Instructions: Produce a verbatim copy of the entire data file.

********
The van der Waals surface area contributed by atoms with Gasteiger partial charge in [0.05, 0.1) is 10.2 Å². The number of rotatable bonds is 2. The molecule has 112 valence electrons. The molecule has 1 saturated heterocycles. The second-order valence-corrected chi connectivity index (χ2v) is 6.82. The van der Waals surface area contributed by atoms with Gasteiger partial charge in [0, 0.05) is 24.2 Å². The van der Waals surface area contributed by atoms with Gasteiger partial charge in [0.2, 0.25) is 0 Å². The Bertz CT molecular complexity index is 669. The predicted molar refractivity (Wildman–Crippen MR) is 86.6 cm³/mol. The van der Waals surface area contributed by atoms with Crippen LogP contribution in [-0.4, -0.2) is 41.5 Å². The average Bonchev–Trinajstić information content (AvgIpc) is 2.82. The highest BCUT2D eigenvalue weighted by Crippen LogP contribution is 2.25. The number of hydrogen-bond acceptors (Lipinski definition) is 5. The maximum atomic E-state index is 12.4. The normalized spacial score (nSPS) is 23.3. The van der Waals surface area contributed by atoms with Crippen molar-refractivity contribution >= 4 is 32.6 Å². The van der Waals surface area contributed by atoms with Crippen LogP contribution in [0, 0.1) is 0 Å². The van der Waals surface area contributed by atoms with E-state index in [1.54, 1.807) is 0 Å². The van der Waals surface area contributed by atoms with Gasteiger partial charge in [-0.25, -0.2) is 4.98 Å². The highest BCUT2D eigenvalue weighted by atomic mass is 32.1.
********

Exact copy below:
The van der Waals surface area contributed by atoms with Gasteiger partial charge in [0.05, 0.1) is 10.2 Å². The number of rotatable bonds is 2. The molecule has 112 valence electrons. The molecule has 1 saturated heterocycles. The second-order valence-corrected chi connectivity index (χ2v) is 6.82. The van der Waals surface area contributed by atoms with Gasteiger partial charge in [0, 0.05) is 24.2 Å². The van der Waals surface area contributed by atoms with Gasteiger partial charge in [0.2, 0.25) is 0 Å². The Bertz CT molecular complexity index is 669. The predicted molar refractivity (Wildman–Crippen MR) is 86.6 cm³/mol. The van der Waals surface area contributed by atoms with Crippen LogP contribution in [-0.4, -0.2) is 41.5 Å². The average Bonchev–Trinajstić information content (AvgIpc) is 2.82. The highest BCUT2D eigenvalue weighted by Crippen LogP contribution is 2.25. The number of hydrogen-bond acceptors (Lipinski definition) is 5. The maximum atomic E-state index is 12.4. The normalized spacial score (nSPS) is 23.3. The van der Waals surface area contributed by atoms with Crippen molar-refractivity contribution >= 4 is 32.6 Å². The van der Waals surface area contributed by atoms with Crippen LogP contribution in [0, 0.1) is 0 Å². The van der Waals surface area contributed by atoms with E-state index in [1.54, 1.807) is 0 Å². The van der Waals surface area contributed by atoms with Gasteiger partial charge in [-0.25, -0.2) is 4.98 Å². The highest BCUT2D eigenvalue weighted by atomic mass is 32.1.